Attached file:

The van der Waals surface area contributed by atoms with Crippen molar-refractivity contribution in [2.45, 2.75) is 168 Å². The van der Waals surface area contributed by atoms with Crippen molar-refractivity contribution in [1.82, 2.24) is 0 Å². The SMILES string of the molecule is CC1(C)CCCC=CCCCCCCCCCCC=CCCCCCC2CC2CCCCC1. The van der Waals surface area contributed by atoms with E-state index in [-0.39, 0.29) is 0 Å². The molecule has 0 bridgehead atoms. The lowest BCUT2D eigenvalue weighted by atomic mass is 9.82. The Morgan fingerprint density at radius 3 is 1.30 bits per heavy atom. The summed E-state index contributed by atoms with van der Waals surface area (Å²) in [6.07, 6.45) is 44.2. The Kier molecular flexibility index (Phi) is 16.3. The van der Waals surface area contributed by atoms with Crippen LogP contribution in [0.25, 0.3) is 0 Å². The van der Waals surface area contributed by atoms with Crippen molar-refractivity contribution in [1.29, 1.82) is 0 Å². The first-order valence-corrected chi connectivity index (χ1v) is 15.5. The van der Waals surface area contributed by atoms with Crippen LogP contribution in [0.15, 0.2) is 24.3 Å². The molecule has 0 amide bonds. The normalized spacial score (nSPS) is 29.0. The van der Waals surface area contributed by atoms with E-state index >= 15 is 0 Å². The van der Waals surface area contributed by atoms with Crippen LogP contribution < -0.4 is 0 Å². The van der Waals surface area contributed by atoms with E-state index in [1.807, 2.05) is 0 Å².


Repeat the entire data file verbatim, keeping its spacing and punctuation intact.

The van der Waals surface area contributed by atoms with Crippen molar-refractivity contribution in [2.45, 2.75) is 168 Å². The van der Waals surface area contributed by atoms with Crippen molar-refractivity contribution in [1.82, 2.24) is 0 Å². The SMILES string of the molecule is CC1(C)CCCC=CCCCCCCCCCCC=CCCCCCC2CC2CCCCC1. The van der Waals surface area contributed by atoms with E-state index in [-0.39, 0.29) is 0 Å². The molecule has 0 bridgehead atoms. The lowest BCUT2D eigenvalue weighted by atomic mass is 9.82. The Morgan fingerprint density at radius 3 is 1.30 bits per heavy atom. The summed E-state index contributed by atoms with van der Waals surface area (Å²) in [6.07, 6.45) is 44.2. The Kier molecular flexibility index (Phi) is 16.3. The van der Waals surface area contributed by atoms with Crippen LogP contribution in [0.25, 0.3) is 0 Å². The van der Waals surface area contributed by atoms with Crippen molar-refractivity contribution in [1.29, 1.82) is 0 Å². The first-order valence-corrected chi connectivity index (χ1v) is 15.5. The van der Waals surface area contributed by atoms with Crippen LogP contribution in [0.15, 0.2) is 24.3 Å². The molecule has 0 amide bonds. The normalized spacial score (nSPS) is 29.0. The van der Waals surface area contributed by atoms with E-state index >= 15 is 0 Å². The van der Waals surface area contributed by atoms with Crippen LogP contribution < -0.4 is 0 Å². The van der Waals surface area contributed by atoms with E-state index in [1.807, 2.05) is 0 Å².